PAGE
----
During his brief tenure as head of the PCCC, Mr Browne may be best remembered as the man who was asked to explain the deficiencies in the system which led to the Leas Cross controversy. It was also expected that he would drive forward reform in primary care, but there have been little signs so far of real progress being made in this area.
This was not necessarily Mr Browne’s fault and it may be argued that the inertia in reforming general practice goes deeper than one man or one group of men. But there is a deeper question of whether and how well our system of public management would have encouraged and rewarded significant, calculated risks, had he opted to take them.
Mr Bowne’s principal error, or at least one of his major errors– may have been his failure to find a strategic way of brushing aside the structural barriers that still stand in the way of health reform.
Among these is a shadowy entity within the HSE, called the National Employment Monitoring Office, which has the final say over whether front-line staff, including those on sick leave or maternity leave, can be replaced. Known as NEMO, it’s nothing like the colourful clown fish in the eponymous computer-animated movie, but is more like the menacing white pointer shark, Bruce.
NEMO is now wreaking havoc in health services to the extent that unions are threatening not to co-operate with the roll out of the primary care teams, the mainstay of a reformed health service, because of the difficulties in replacing front-line staff who are absent, even temporarily.
In theory, the reforms are about devolving power and responsibility to the local level to things get done. In practice, managers who need more front-line staff to deliver all these new services are being given no say, nor control over the composition of their headcount.
The most pressing need may be for a public health nurse, but if a vacancy occurs in the back office and there are enough back office staff around, the manager is still likely to get approval only for a clerk.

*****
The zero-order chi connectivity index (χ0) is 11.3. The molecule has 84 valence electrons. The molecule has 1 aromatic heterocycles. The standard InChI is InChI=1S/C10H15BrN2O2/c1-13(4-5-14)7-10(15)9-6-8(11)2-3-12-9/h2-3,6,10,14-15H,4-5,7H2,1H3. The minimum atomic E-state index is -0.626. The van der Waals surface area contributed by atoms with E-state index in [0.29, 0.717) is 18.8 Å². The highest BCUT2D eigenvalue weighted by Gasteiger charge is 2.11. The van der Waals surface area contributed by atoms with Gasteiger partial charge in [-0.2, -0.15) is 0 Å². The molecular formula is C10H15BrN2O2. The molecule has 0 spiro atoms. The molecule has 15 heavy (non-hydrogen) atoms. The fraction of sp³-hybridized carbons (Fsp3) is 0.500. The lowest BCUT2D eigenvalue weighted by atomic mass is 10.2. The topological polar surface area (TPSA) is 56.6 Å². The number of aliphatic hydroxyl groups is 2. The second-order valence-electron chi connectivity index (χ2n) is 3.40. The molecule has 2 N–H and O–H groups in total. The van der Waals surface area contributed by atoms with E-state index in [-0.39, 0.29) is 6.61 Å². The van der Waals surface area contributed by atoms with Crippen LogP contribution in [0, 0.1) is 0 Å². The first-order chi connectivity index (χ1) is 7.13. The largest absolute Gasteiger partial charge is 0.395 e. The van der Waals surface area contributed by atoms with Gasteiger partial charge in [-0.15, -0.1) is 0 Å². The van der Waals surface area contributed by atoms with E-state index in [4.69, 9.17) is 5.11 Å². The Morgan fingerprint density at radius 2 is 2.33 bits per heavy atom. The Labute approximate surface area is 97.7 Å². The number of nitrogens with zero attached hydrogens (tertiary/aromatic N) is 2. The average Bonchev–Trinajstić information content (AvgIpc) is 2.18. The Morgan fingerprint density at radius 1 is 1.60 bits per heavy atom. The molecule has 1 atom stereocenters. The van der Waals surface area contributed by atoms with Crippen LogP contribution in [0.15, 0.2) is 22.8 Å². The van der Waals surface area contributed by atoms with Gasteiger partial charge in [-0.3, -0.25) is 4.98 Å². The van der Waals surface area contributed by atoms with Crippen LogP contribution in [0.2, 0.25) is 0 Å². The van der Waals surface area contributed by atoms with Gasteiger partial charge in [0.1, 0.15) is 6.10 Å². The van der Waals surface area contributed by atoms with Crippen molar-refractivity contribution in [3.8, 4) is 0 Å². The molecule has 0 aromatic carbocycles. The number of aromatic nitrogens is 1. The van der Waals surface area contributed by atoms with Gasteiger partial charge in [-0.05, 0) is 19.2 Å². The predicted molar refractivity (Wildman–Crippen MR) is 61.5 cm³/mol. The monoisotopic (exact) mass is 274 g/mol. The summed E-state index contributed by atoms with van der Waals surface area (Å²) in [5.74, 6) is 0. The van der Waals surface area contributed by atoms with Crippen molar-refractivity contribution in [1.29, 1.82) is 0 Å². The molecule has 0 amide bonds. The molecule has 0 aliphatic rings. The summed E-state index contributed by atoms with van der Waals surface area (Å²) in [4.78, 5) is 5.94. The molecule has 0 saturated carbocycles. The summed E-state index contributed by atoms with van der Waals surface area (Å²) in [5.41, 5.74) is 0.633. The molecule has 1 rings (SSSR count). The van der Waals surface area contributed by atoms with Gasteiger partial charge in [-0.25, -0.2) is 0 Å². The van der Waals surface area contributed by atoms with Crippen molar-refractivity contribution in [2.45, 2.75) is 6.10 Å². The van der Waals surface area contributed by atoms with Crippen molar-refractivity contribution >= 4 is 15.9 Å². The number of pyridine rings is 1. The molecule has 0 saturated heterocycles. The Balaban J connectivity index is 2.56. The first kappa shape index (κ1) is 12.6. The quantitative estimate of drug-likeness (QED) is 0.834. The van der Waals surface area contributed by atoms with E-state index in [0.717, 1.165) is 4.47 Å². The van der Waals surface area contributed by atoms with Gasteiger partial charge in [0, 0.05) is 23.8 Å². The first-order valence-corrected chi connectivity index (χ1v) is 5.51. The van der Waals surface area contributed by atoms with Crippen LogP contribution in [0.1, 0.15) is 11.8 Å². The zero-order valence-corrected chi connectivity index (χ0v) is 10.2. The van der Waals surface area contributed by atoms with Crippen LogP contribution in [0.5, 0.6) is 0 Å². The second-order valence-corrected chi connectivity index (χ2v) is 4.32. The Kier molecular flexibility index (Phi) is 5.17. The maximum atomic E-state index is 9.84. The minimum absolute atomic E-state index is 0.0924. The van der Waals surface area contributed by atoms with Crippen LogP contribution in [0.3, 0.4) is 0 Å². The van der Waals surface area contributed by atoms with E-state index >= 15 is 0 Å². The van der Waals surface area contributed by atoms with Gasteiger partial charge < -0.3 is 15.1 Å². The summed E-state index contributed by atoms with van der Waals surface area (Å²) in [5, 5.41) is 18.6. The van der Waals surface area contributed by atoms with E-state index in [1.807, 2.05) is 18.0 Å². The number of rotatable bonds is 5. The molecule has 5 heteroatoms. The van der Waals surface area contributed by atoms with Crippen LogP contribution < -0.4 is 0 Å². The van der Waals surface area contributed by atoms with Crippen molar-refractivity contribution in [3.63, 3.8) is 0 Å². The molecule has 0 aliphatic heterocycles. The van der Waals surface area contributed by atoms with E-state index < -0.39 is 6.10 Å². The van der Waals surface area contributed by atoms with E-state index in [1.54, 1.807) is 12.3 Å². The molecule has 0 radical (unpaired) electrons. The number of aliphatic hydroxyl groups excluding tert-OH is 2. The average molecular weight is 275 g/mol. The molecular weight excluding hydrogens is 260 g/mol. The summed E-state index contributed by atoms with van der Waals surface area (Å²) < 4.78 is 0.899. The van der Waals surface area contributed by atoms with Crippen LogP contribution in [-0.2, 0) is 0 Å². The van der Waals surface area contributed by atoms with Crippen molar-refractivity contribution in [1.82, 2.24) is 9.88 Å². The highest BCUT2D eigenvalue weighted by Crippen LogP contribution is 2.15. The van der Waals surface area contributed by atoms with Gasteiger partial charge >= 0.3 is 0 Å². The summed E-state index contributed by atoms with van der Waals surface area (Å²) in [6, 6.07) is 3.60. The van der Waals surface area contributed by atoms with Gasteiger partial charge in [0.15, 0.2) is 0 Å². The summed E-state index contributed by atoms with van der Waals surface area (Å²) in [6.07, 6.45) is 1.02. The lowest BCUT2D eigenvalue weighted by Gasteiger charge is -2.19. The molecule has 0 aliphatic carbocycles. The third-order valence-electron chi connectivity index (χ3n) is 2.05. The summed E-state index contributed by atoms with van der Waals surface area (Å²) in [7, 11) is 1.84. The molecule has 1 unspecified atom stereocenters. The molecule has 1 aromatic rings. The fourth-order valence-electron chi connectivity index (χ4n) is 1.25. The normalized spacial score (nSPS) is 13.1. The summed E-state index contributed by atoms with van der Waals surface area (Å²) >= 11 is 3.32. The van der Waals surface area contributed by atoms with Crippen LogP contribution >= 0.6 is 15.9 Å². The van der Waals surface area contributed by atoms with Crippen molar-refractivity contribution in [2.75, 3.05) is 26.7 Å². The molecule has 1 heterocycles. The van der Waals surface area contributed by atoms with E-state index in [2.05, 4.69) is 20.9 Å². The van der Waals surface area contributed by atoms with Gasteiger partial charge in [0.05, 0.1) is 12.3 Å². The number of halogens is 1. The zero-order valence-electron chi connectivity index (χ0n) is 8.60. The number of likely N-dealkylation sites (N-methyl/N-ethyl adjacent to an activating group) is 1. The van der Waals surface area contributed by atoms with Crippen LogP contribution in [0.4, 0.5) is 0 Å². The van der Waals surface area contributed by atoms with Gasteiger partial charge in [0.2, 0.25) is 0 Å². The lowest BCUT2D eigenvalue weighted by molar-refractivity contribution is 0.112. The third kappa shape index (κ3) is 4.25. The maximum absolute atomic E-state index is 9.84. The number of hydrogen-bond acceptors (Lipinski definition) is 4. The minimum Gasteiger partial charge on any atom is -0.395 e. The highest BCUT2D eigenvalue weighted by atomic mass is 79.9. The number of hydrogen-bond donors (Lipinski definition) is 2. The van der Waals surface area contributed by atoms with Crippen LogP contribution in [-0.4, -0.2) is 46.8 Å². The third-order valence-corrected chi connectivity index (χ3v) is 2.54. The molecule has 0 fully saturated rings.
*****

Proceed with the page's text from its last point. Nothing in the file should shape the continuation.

This bureaucratic madness involves a massive overhead in time and effort, up to and including HSE national directorates. Inevitably, it brings senior managers into areas where they should not be, and makes front-line services difficult to maintain, much less expand.
Even that one example is symptomatic of a deeper malaise within the reform programme. Some of the problems are due to the organisation and funding of front-line services, some to the carry-over of outdated practices and procedures and some to the very legislation that set up the HSE.
Hospitals have always been the most high-profile and most cost-intensive part of the health sector, but also the most difficult area in which to constrain the growth in spending. As a result, primary and community services are still under-provided.
In addition, in order to make the transition to the HSE acceptable to the unions, provision was made that anyone who was permanent and pensionable under the old system would retain their terms and conditions in the new regime.
While that move has been sharply criticised by many, it was important in terms of ensuring that capabilities built up over many years, and vital in providing complex, personalised health services, were not lost in the change over. The downside is that outdated personnel practices and procedures means managers don’t have the freedom to use money and people to respond effectively to new demands.
The problem is compounded by the legislation that abolished many of the old health agencies, which appears to be principally administrative and technical in its focus.
Ministers often see reform as a clean way of preventing the recurrence of problems caused by fragmentation. The failed computer system PPARs is a case in point.
The more significant issue is that if objectives for the health services are not made explicit and enshrined in legislation, it is much more difficult to ensure that resources go where they are needed, and to achieve coherence between health policy and managerial and professional performance in the delivery of services.
Increasingly, health service managers have had to fulfil a wide variety of roles: producer and administrator, integrator and entrepreneur, media performer and stakeholder manager. The archetypal public servant in Ireland fulfils the producer/administrator role admirably. But our system of pubic management has yet to appreciate the value of those other roles, and to untie the hands of its public servants to fulfil them.